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Is a Housing Market Crash Likely Before 2021?

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Despite the global health crisis decimating our way of life and putting everybody in an economically uncertain situation, the markets seem to be faring well. Millions of people remain unemployed, and many businesses are not operating at full capacity. The markets are performing well due to the support offered by the government and the banking sector.

The Canada Emergency Response Benefit (CERB) ensures that unemployed Canadians still have money for monthly expenses. Mortgage and other deferrals offered by banks are further easing the financial pressure on them. While these measures are helping people, they can also turn out to be the reason for a significant crash before 2021.

I will discuss why they might result in a crash and what you could consider as an investor.

The problem with the solution

While the CERB is a fantastic relief for unemployed Canadians, it is also going to enlarge the government’s debt as it continues to fund the CERB program. Even if the government decides to continue paying out CERB money, the banks might not feel as generous about the deferrals.

The government already decided to extend the CERB. However, banks offered mortgage and other deferrals to help Canadians when the pandemic was in its earliest stages. For many people, those deferral periods can run out in a few months. If that happens and there are no further deferrals, it can present more substantial challenges for the economy.

A combination of CERB and mortgage deferrals is the only thing helping Canadians. When it becomes time to start paying mortgages again, especially in pricier real estate markets like Toronto, a $2,000 per month CERB will not be enough to help people stay afloat.

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Bad news for financial institutions

The inability to pay down debt could spell horrific news for banking stocks like the Royal Bank of Canada (TSX:RY)(NYSE:RY). RBC has approved deferrals for residential mortgages amounting to more than $47 billion — almost 20% of the bank’s entire mortgage balance.

While significant banks have substantial credit reserves available for challenging economic times, the reserves might not last long if there is an extensive recession.

Economists from the bank took a closer look at the real estate market figures for sales in Canada and understand the bounce of sales could be overstated. The economists from the bank observed that the supply in the housing market could outpace the demand soon and lead to a major crash.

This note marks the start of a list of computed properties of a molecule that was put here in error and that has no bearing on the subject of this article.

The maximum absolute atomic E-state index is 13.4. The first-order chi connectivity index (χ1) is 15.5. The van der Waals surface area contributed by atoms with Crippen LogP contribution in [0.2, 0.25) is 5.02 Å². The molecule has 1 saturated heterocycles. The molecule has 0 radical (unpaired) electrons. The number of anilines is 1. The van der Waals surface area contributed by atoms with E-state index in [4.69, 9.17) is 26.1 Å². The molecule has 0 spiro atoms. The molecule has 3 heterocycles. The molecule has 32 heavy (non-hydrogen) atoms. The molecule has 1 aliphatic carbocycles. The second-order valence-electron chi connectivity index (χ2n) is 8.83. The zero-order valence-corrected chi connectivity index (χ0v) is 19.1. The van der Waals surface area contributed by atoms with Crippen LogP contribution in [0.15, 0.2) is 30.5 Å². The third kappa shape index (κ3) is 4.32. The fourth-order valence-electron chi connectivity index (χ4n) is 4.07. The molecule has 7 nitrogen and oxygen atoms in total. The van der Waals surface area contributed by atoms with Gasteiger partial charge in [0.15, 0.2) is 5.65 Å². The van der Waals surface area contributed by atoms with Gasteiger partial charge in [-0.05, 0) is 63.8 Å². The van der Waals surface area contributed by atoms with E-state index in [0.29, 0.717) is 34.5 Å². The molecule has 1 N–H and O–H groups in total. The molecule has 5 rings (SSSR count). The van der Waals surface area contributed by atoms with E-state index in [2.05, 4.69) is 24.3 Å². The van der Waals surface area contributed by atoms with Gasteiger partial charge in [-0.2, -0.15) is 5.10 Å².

With a few months left for the year to end, a lack of positive development in the situation with dealing with the pandemic could lead to dire economic circumstances. An increase in listings without sufficient buyers coupled with a reduction in overall buying power for Canadians could lead to a massive decline in the housing market.

Foolish takeaway

If you own RBC shares, I would advise carefully recalibrating your position in the stock, depending on your short-term risk tolerance. While it is a well-capitalized financial institution, RBC is likely to see the massive short-term correction with another market crash. You can expect to see double-digit losses to your capital until the economy recovers.

A long-term investor should not have anything to worry about and continue holding the shares. For investors interested in the bank, you might have a fantastic opportunity coming up to buy RBC shares at a low price point in case of a crash.

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This article represents the opinion of the writer, who may disagree with the “official” recommendation position of a Motley Fool premium service or advisor. We’re Motley! Questioning an investing thesis — even one of our own — helps us all think critically about investing and make decisions that help us become smarter, happier, and richer, so we sometimes publish articles that may not be in line with recommendations, rankings or other content.

Fool contributor Adam Othman has no position in any of the stocks mentioned.

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